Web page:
High-dose stereotactic body radiotherapy well-tolerated by patients with centrally located lung tumors
Stereotactic Body Radiotherapy (SBRT), a high-dose, precisely delivered radiotherapy, is considered the standard treatment for patients with medically inoperable, node-negative, non-small cell lung cancer (NSCLC). However, this well-tolerated radiation treatment was not previously tested in centrally located NSCLC due to the fact that patients with centrally located lung tumors demonstrate a higher risk for toxicity if treated with high SBRT doses.
The NRG Oncology clinical study NRG-RTOG 0813 was designed to find the maximum tolerated dose (MTD) of SBRT for centrally located NSCLC in medically inoperable patients. The seamless Phase I/II study examined a 5 fraction, dose escalating schedule of SBRT that ranged from 10 to 12 Gy/fraction delivered over 1.5 to 2 weeks in 120 accrued patients from the United States and Canada. Results of this study are published in the Journal of Clinical Oncology.
The MTD was the highest dose level allowed by the protocol, 12.0 Gy per fraction in 5 fractions, and was associated with a 7.2% dose-limiting toxicity (DLT), defined as any treatment-related grade 3 or worse from a list of predefined toxicity types which occurred within the first year. The DLT rate of 7.2% is significantly below the protocol-specified target rate of 20%. Treatment was also associated with high rates of tumor control.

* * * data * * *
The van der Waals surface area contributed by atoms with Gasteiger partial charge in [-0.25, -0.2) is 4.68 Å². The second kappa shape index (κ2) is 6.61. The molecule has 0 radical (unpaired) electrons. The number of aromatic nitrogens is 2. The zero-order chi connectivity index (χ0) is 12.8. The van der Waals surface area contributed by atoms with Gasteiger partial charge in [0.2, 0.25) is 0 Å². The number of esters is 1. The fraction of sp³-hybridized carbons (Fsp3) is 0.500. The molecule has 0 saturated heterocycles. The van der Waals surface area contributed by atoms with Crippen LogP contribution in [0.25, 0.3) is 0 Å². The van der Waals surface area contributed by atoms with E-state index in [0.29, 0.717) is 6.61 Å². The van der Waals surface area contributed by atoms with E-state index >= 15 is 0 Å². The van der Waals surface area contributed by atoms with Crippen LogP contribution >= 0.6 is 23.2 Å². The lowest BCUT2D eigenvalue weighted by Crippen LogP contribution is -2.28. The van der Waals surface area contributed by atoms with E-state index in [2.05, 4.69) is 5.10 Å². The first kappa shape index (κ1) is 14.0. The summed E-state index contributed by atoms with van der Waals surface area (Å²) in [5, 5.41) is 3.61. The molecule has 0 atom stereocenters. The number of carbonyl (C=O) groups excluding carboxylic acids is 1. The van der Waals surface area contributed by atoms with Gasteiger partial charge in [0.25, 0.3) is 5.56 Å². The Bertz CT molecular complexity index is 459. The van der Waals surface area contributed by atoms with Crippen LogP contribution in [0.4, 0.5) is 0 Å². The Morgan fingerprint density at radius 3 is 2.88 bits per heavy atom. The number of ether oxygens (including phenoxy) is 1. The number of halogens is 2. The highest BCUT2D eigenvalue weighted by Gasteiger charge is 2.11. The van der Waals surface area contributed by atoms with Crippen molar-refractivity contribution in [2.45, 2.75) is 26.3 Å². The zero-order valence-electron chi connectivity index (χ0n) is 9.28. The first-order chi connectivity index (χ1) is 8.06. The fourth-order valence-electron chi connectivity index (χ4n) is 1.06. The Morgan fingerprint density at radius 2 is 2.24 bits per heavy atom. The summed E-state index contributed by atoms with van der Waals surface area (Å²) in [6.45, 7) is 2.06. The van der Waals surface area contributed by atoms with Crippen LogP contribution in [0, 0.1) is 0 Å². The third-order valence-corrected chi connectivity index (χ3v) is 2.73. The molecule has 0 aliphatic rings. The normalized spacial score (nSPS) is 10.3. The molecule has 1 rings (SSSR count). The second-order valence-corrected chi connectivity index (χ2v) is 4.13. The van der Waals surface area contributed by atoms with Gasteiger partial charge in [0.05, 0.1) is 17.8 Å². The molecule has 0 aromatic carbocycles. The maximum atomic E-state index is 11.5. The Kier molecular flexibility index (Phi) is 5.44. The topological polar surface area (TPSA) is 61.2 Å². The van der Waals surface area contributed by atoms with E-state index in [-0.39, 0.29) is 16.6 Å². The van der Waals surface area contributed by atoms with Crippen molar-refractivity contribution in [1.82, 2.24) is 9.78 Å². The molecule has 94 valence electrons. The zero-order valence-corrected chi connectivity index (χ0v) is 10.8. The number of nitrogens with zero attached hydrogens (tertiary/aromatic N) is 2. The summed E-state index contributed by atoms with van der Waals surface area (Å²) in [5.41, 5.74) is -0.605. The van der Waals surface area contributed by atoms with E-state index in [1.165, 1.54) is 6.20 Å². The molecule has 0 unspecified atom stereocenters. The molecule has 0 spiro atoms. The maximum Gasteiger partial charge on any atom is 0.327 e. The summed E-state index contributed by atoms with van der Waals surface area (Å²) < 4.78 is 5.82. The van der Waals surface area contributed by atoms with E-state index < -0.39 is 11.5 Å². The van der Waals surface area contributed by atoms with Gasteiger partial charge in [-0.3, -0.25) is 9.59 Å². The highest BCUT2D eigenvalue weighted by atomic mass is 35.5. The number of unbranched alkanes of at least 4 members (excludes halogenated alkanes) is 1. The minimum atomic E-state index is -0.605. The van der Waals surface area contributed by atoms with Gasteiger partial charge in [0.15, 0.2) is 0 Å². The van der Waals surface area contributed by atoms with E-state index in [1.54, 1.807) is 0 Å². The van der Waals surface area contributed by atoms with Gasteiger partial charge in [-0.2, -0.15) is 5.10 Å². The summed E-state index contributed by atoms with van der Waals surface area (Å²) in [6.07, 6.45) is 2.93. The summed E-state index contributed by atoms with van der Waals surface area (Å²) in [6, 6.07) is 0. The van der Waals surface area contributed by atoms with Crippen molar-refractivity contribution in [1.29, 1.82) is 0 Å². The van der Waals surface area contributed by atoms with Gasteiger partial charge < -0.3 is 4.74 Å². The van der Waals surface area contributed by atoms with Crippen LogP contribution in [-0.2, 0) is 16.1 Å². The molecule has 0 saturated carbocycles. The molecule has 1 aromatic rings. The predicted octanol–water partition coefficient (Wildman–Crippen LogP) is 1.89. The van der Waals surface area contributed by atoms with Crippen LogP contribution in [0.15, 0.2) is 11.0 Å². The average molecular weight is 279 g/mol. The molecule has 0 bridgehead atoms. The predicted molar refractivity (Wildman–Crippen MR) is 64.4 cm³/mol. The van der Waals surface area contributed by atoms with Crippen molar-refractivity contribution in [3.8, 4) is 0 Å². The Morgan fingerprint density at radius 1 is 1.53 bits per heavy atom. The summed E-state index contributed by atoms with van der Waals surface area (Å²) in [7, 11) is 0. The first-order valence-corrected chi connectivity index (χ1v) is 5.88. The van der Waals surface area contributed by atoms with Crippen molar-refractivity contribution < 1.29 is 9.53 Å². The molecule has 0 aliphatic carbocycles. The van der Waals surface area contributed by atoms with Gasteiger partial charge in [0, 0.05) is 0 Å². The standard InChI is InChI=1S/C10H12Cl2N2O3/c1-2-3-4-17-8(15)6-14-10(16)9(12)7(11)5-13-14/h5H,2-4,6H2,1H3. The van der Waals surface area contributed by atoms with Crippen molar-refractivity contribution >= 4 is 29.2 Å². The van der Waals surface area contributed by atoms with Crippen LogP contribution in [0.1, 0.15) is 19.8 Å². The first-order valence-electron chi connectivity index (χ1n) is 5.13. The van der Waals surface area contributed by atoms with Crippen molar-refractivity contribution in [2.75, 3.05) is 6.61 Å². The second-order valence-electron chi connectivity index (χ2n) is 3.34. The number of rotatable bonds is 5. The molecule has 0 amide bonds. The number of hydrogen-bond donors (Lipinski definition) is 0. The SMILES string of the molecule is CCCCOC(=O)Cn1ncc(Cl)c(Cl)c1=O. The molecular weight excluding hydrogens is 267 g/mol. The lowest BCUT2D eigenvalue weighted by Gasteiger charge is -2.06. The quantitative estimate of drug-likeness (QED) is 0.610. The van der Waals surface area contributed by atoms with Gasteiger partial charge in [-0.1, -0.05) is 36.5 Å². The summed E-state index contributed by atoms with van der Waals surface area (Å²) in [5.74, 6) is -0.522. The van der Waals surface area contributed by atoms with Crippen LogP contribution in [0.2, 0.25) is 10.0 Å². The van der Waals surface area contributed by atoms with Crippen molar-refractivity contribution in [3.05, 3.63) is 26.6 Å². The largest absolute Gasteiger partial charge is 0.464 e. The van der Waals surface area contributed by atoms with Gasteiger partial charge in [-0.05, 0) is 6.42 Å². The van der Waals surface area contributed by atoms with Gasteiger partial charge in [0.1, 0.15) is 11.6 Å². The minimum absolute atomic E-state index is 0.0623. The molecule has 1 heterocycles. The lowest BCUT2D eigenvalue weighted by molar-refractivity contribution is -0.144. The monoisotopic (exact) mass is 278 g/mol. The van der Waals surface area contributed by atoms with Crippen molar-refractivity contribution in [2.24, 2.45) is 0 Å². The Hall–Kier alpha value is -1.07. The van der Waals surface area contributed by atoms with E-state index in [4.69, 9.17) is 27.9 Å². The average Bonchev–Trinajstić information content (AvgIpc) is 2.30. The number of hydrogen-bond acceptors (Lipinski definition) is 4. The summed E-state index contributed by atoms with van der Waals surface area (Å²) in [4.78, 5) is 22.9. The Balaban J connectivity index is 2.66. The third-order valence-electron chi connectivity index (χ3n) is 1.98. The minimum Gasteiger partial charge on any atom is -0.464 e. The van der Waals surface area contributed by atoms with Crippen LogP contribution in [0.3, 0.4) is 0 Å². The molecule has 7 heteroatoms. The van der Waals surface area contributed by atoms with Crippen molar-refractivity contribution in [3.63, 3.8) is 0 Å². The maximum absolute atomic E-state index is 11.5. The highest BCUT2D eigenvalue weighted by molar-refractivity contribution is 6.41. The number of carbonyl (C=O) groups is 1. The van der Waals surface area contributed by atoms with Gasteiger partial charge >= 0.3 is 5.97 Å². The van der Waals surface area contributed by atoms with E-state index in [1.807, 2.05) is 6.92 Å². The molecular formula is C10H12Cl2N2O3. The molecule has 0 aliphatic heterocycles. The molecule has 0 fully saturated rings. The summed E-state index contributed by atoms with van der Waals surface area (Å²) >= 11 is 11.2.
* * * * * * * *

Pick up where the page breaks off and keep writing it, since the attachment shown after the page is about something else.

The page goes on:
"The patients who enrolled into NRG-RTOG 0813 were medically inoperable with early stage lung cancer, mostly elderly and with co-morbidities. The two-year overall survival rates for patients at the two highest doses were 70% which is comparable to patients with peripheral early stage tumors that were treated by SBRT," stated Andrea Bezjak, MD, of the Princess Margaret Cancer Center and the lead author of NRG-RTOG 0813.
Two-year rates for the 71 evaluable patients in the 11.5Gy/fr and 12.0Gy/fr cohorts were: local control 89.4% (90% CI:81.6-97.4), 87.9% (90% CI :78.8-97.0); overall survival 67.9% (95%:50.4-80.3), 72.7% (95%:54.1-84.8); progression-free survival 52.2% (95%:35.3-66.6), 54.5% (95%:36.3-69.6).
"This trial demonstrated our ability to provide local control and potential for cure in patients with centrally located, node-negative tumors in multiple institutions, while maintaining plan qualities, achieving good patient outcomes, and only allowing modest rates of toxicity," added Dr. Bezjak.